Varoujan Khodjamirian, drunk passenger: Flying but no booze for "I kill you children" flier
Long Island-resident Varoujan Khodjamirian's flight home from the Denver area was presumably uneventful -- maybe because a judge ordered him to forego alcohol on the way back. Why this edict? Because Khodjamirian's previous time in the air devolved into a drunken, death-threat-filled tirade that required the jet that carried him to divert to Colorado.
"No kill, sir."
According to the U.S. Attorney's Office, Khodjamirian was a passenger on American Airlines flight 21, traveling from John F. Kennedy International Airport in New York to Los Angeles International Airport last Thursday.
The journey was uneventful for the first hour and a half or so. But then, Khodjamirian, allegedly fueled by several alcohol beverages, began to get loud and disruptive. After the passengers placed next to him griped, flight attendants reseated them and tried to calm Khodjamirian down.
That was a no-go. According to the arrest affidavit used as the basis for the criminal complaint on view below, Khodjamirian, who's of Ukrainian descent, hit one of the flight attendants in the face and began yelling, "I kill you children, I kill your mother, I will beat you all down and kill you."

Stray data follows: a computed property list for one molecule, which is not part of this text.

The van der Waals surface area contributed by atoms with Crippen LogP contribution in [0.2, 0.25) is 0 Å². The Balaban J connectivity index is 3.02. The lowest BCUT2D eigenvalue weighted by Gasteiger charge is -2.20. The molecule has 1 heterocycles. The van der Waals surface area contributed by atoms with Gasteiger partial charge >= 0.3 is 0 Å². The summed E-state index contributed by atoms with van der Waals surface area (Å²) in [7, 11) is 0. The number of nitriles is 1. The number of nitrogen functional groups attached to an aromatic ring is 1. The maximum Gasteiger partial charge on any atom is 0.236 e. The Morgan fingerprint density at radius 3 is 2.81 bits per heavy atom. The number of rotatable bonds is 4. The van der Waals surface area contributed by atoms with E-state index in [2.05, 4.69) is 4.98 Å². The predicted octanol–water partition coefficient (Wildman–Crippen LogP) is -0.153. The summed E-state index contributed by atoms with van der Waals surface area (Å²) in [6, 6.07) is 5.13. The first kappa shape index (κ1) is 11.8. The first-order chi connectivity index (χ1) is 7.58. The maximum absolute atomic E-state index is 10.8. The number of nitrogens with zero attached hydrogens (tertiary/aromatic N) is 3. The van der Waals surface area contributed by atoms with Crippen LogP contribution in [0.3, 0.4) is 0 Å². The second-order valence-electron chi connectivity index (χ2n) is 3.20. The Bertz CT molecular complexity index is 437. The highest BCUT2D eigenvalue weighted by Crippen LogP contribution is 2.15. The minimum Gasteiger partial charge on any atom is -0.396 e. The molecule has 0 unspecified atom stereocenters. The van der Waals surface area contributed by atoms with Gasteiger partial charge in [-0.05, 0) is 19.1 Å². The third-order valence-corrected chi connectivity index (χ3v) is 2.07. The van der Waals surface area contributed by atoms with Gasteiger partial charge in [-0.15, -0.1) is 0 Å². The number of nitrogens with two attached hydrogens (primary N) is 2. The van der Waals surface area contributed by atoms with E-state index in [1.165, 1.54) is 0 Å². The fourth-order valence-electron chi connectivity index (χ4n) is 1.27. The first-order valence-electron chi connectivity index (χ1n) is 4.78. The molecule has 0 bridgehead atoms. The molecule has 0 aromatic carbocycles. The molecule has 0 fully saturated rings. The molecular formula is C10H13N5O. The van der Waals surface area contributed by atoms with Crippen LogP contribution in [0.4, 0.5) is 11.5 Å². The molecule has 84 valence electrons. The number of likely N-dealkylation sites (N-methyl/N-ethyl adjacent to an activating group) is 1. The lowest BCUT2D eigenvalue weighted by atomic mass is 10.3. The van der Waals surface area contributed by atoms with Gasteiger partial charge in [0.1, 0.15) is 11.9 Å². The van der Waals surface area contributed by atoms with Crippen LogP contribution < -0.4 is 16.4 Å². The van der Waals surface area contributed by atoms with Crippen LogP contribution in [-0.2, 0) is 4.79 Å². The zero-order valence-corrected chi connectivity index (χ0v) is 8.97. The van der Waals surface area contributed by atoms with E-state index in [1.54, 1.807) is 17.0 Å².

This performance earned Khodjamirian a set of flexible cuffs, personal attention from two flight attendants, who sat with him after he was restrained to make sure he didn't erupt again, and a bonus stop in Denver, the airport to which the flight was diverted.
Khodjamirian offered a good reason for his boozing. He reportedly told a U.S. Magistrate Judge that his brother had been told he only had a couple of days to live. But that doesn't mean he's off the hook. He faces a charge of interfering with flight crew members and attendants, an offense that can garner up to twenty years in federal prison and a $250,000 fine.
After several days behind bars, U.S. Attorney's Office spokesman Jeff Dorschner says Khodjamirian "had a detention hearing" on Tuesday. "The judge ordered that he be released on a personal recognizance bond and allowed him to fly home. But he's only allowed to fly between New York, his home, and Colorado for court appearances" -- his next one being a status conference scheduled for November 3.
One more thing: "The judge said he's not allowed to have any alcohol prior to these events."
Probably just as well. Look below to see the criminal complaint.
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